The Family Research Council announced today that its president, Tony Perkins, has been invited to testify at a Senate Appropriations subcommittee hearing tomorrow on “protecting religious freedom abroad.”
The inclusion of Perkins threatens to turn a hearing about a critically important issue into a political sideshow. Perkins has consistently used the persecution of Christians abroad as a political bludgeon at home, claiming that LGBT rights in the U.S. are fueling religious persecution worldwide and falsely asserting that President Obama has done nothing to stop the oppression of Christians because he secretly sympathizes with Islamic radicals.
And, even as he accuses the Obama administration of ignoring the plight of Christians, Perkins has attacked international human rights efforts aimed at combating violence against and government oppression of LGBT people.
Perkins routinely trots out the claim that conservative Christians are being persecuted in America to blame the Obama administration and the LGBT rights movement for very real anti-Christian persecution throughout the world. In an interview with Rick Santorum in November, Perkins insisted that there is a “correlation” between the supposed persecution of Christians in America and violent attacks on Christians and churches in the Middle East and elsewhere. “They feel like if it’s not a priority for us to have religious freedom here at home, then certainly it’s not going to be a priority for us to speak out for the persecuted peoples abroad,” he said.
Claiming that nondiscrimination laws protecting LGBT people are in fact discriminatory against Christians, Perkins said in November that combating such laws “will give hope to far-away places around the world” where Christians are being oppressed by tyrannical governments.
He similarly blamed advances in LGBT rights in the U.S. for encouraging religious persecution in Iran and North Korea, citing the case of an Atlanta fire chief who lost his job after distributing an anti-gay book to claim that “tyrants abroad see an administration that is not only not interested in protecting religious freedom but actually persecuting.” At another point, he warned of “deadly consequences” for Christians abroad if marriage equality succeeds in the United States.
Last year, Perkins linked the case of Meriam Ibrahim, a Sudanese woman who was imprisoned for converting to Christianity, to an effort to overturn the Supreme Court’s Citizens United ruling, saying “we keep our freedom of religion by working to keep our freedom of speech, and political speech is actually what’s under attack here.”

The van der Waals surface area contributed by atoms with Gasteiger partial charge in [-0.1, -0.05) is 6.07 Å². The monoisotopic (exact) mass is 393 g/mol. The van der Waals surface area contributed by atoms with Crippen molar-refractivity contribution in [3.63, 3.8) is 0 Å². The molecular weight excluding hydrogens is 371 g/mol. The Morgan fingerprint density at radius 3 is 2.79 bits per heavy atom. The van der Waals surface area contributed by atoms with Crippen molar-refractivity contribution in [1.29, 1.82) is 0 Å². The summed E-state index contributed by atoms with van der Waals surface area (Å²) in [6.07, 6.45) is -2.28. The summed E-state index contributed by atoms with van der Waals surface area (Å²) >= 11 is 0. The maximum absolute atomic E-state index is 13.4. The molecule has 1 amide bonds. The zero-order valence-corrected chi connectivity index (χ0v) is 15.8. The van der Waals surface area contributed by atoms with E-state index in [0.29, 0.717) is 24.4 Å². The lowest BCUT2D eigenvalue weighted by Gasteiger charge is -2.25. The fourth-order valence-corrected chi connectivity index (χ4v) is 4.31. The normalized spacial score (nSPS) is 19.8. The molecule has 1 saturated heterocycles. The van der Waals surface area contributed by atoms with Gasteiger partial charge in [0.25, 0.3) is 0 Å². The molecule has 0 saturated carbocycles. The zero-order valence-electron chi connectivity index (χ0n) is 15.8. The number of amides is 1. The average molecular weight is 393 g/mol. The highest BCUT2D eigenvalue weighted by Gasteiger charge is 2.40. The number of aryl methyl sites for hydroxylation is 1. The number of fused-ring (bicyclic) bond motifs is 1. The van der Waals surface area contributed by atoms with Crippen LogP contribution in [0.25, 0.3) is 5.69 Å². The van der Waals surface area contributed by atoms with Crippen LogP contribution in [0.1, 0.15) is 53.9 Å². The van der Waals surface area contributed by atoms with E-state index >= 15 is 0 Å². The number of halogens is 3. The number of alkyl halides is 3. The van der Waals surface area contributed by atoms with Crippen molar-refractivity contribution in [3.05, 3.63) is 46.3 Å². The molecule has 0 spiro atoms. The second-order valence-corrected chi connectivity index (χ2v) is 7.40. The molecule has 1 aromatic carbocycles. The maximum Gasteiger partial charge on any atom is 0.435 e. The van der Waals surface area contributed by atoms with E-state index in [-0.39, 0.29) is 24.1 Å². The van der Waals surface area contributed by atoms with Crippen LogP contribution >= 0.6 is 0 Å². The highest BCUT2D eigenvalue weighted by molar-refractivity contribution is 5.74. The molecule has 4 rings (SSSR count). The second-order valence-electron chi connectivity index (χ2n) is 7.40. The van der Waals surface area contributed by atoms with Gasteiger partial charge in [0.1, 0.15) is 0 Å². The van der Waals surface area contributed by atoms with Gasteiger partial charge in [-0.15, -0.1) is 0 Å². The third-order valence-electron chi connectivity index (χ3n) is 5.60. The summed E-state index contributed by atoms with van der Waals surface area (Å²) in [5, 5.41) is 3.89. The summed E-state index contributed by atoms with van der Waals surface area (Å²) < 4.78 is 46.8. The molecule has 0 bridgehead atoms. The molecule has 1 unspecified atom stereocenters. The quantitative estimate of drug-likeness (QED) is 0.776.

Perkins frequently brushes aside the evidence he is presented with to suggest that President Obama is ignoring the plight of Christians throughout the world. Throughout Ibrahim’s plight, Perkins insisted that the Obama administration had “done nothing” for her…even after sources including Fox News and a conservative Republican congressman told him that the administration had been working diligently to set her free. Even after diplomatic pressure led to Ibrahim’s release and she was granted asylum in the United States, Perkins claimed in a fundraising letter that there was “no evidence that the Obama State Department did anything to intervene.”
Similarly, when the administration secured the release of Kenneth Bae, a Christian pastor held in a North Korean prison camp, Perkins used the opportunity to falsely claim that the administration was doing nothing to help another Christian political prisoner, Saeed Abedini, in Iran.
Perkins hasn’t just exploited the cases of persecuted Christians to attack Obama — he has also used them in an effort to lend legitimacy to his fight against LGBT rights in the United States.
He frequently portrays protecting LGBT people from violence and protecting Christians from religious persecution as an either-or choice…and, unsurprisingly, claims that Obama has chosen the former. In a direct mail piece in August, for instance, Perkins vowed to fight the administration’s “devotion to the cause of sexual immorality and their simultaneous indifference toward Christians suffering persecution for their faith.”
Perkins may portray the issues as mutually exclusive because he vehemently opposes any U.S. efforts to protect LGBT people from violence and persecution from their governments. Back in 2010, he defended a Uganda bill that would have imposed life imprisonment for consensual sex with someone of the same sex and the death penalty for so-called “aggravated homosexuality,” saying it was an effort to “uphold moral conduct.” When then-Secretary of State Hillary Clinton launched an initiative to promote LGBT rights throughout the world, he accused her of promoting a “radical social agenda” including “special rights for homosexuals and homosexuality”… while claiming that she had remained “silent” on anti-Christian persecution.
Religious persecution around the world is certainly a worthy topic for the Senate to address. But including Tony Perkins in such a hearing is not the way for a committee to convey that it is taking this issue seriously.